When CarShop customers drive a vehicle off the lot, the problems continue. Despite the CarShop assurance that pre-certified vehicles have been fully and rigorously inspected by ASE-certified technicians, numerous CarShop customers have complained about immediate problems that should have been noticed during an inspection. Seatbelt and airbag warning lights coming on, tires with no tread, worn brake pads, defective heaters are all among the problems that CarShop customers have reported.

If a CarShop customer does have problems with their car, they of course turn to the CarShop 6month/6,000 mile bumper-to-bumper warranty. There again they meet with difficulties. It appears that once CarShop have gotten their sale, they are done. CarShop customers have complained about receiving no call backs to repeated requests for repairs, and that if they do get a service appointment, CarShop will deny that there is a problem or that it is covered under the warranty. Customers have faced long delays and large repair bills trying to fix problems that they never should have had in the first place.

What are your rights?

Dissatisfied CarShop customers do not have to be at the mercy of dishonest salespeople or unresponsive service technicians. State and federal laws protect consumers from dishonest sales practices and from being stuck with a problem vehicle.

State lemon laws protect buyers of defective vehicles aka “lemons.” If you have bought a vehicle from CarShop that you think is defective, you may be able to get compensation, a replacement vehicle, or even a buyback, depending on your individual case. Lemon laws are different in each state. State lemon law will describe what vehicles are covered, how long you are protected after you bought your vehicle, the repairs that a dealer can attempt, and what you are entitled to. Our FAQs for Pennsylvania and New Jersey, where CarShop currently has locations, are a helpful starting point but you should get comprehensive legal advice to determine your rights in your particular state.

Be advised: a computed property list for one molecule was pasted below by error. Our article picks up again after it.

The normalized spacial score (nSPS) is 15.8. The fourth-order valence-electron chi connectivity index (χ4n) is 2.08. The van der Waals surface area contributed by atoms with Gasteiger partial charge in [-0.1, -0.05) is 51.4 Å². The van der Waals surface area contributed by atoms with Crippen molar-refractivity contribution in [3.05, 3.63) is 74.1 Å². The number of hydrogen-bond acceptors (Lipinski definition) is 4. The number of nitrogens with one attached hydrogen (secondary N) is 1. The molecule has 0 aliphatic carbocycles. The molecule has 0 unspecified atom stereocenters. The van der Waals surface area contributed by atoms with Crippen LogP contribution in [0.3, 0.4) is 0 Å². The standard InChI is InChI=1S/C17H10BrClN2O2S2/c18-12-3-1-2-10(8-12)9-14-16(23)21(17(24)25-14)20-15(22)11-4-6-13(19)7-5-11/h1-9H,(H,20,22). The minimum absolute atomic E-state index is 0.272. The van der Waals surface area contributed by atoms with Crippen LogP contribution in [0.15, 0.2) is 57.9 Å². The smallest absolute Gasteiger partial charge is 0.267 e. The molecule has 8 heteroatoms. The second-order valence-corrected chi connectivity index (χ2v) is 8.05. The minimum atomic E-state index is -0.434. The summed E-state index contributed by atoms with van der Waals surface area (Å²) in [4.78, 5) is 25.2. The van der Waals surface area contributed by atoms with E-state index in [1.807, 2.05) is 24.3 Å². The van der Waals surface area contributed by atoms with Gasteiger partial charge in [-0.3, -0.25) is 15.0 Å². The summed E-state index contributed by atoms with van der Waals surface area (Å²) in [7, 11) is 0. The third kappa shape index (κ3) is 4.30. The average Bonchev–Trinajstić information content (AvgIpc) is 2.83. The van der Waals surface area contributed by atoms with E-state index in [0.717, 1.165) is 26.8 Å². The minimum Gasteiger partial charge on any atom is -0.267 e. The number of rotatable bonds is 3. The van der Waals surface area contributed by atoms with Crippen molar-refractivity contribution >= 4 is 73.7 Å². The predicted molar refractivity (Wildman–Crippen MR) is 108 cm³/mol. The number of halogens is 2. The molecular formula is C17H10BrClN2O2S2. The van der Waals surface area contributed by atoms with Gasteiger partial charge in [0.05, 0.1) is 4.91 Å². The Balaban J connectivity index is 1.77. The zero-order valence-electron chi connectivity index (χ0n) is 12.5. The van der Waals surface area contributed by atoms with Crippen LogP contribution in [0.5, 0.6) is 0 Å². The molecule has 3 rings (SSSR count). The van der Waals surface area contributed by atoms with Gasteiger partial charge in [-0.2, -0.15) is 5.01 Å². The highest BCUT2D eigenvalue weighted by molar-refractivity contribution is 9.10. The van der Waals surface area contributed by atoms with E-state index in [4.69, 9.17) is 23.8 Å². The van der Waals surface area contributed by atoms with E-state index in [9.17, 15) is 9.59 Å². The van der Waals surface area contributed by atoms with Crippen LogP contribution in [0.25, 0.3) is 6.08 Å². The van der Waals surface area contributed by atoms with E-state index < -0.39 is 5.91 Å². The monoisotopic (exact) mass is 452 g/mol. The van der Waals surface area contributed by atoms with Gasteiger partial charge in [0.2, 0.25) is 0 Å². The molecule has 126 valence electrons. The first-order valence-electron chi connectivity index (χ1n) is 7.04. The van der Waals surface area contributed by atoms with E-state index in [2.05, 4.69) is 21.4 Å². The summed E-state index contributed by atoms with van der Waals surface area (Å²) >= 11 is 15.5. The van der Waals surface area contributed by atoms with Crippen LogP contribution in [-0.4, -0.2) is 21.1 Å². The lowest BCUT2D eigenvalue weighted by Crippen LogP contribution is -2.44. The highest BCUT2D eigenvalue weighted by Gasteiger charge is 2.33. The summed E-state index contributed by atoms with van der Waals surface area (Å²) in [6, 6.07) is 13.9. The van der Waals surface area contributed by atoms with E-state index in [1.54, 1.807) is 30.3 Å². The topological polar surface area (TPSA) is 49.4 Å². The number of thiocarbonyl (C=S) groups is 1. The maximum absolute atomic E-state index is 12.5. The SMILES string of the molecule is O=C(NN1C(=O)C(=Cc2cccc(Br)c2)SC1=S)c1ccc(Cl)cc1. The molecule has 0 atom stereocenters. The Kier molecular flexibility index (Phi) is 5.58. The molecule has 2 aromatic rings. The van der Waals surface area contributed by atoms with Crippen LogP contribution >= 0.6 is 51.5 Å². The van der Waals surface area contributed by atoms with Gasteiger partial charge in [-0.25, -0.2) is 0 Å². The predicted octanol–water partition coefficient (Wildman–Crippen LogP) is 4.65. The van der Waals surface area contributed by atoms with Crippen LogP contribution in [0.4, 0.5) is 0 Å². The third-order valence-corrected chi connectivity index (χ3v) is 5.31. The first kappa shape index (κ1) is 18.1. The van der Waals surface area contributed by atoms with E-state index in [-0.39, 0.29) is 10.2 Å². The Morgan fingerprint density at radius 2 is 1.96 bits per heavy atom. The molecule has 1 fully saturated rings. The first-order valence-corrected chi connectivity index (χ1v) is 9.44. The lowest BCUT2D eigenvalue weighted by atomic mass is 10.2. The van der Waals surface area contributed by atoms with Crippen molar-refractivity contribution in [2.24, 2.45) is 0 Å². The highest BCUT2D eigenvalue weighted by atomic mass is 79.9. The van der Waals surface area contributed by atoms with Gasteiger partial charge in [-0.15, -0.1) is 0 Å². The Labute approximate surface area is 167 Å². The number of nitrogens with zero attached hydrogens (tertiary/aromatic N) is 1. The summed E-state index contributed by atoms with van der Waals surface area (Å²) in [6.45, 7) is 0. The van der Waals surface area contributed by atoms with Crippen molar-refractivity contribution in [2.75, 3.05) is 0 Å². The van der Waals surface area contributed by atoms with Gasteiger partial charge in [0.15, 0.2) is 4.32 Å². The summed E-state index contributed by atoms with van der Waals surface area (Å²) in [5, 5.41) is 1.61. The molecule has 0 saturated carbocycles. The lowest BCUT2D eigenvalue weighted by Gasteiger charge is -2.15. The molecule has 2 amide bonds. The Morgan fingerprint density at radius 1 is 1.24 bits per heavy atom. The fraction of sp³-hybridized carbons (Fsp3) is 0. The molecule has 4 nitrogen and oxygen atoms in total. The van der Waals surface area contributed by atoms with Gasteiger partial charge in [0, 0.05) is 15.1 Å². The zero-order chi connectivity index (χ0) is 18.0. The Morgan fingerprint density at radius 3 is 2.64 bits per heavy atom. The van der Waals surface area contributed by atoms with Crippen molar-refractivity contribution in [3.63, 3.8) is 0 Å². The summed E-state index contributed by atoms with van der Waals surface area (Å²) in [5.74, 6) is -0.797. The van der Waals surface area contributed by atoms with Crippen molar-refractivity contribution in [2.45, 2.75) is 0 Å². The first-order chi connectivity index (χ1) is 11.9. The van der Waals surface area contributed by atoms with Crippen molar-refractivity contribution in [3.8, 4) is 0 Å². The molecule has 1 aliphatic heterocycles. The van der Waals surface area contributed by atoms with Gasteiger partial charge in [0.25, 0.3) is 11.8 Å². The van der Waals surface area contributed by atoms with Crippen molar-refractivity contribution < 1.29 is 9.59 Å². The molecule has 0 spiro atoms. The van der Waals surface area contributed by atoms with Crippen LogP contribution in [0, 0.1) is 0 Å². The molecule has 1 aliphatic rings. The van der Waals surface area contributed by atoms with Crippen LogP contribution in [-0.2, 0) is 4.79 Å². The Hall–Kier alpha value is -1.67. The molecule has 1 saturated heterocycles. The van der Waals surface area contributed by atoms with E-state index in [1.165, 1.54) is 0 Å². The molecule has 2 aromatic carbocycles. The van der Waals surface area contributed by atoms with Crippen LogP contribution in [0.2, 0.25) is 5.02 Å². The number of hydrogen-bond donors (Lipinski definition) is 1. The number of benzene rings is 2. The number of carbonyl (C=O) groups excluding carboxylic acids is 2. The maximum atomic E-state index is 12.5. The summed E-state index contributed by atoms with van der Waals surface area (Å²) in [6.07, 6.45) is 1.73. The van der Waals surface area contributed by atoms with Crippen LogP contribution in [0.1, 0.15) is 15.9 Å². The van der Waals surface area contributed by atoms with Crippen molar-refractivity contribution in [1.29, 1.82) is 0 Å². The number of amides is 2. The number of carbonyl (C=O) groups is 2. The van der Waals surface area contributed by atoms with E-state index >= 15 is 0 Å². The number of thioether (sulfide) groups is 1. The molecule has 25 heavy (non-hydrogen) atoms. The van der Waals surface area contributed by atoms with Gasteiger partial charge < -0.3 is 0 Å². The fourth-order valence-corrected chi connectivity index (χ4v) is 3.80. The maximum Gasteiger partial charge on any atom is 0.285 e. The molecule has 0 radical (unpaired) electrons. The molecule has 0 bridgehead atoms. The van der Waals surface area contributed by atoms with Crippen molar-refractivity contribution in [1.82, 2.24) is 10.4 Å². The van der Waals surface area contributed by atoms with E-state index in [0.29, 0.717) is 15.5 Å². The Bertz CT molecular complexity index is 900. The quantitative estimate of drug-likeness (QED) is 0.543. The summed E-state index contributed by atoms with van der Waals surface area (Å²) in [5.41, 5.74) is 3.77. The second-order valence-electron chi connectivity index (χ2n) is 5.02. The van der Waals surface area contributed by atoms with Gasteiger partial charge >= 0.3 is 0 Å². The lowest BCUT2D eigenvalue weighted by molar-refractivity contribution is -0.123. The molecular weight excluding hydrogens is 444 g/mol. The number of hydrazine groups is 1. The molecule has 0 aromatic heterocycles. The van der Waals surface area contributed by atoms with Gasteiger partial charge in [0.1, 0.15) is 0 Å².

Some state lemon laws do not apply to used cars, such as those sold by CarShop. In Pennsylvania, lemon laws do not apply to used cars, while New Jersey does have a specific used car lemon law. As lemon laws are different in each state, it is advisable to get an attorney to advise you on your rights if you think you have purchased a CarShop lemon. Even in a state where lemon laws do not cover used cars, you still have rights under other state and federal laws.

Other state laws also protect CarShop customers, such as laws protecting consumers from breach of warranty or from fraudulent or deceptive practices. When you buy a car from CarShop, the law automatically gives you the protection of very basic warranties that the vehicle is as described and fit for its purpose. In addition, you may have the protection of the CarShop Certified bumper-to-bumper warranty, or any additional warranty that you have purchased. If you have been the victim of dealer fraud, there are even more courses of action open to you.

At the federal level, the Magnuson-Moss Warranty Act protects consumers of any goods (including vehicles.) It enforces consumer warranties, and gives consumers a right to compensation if they are stuck with a defective vehicle that has not been repaired as it should be under the vehicle warranty.

Did you buy a CarShop lemon?

CarShop complaints are rampant. CarShop customers are struggling to get responses and repairs for their CarShop lemons. However, CarShop customers have rights and protections under the law, whether they have bought a CarShop lemon, are trying to enforce the CarShop Certified warranty, or have been a victim of dealer fraud. If you are a dissatisfied CarShop customer, contact one of our experienced team at Timothy Abeel & Associates for a free case review to find out what rights you have where you are. We can help you negotiate with CarShop, and get you the compensation you deserve.

Experiencing Similar Issues?

If your car was manufactured between 2018 and 2023 we may be able to help. Contact us for more information.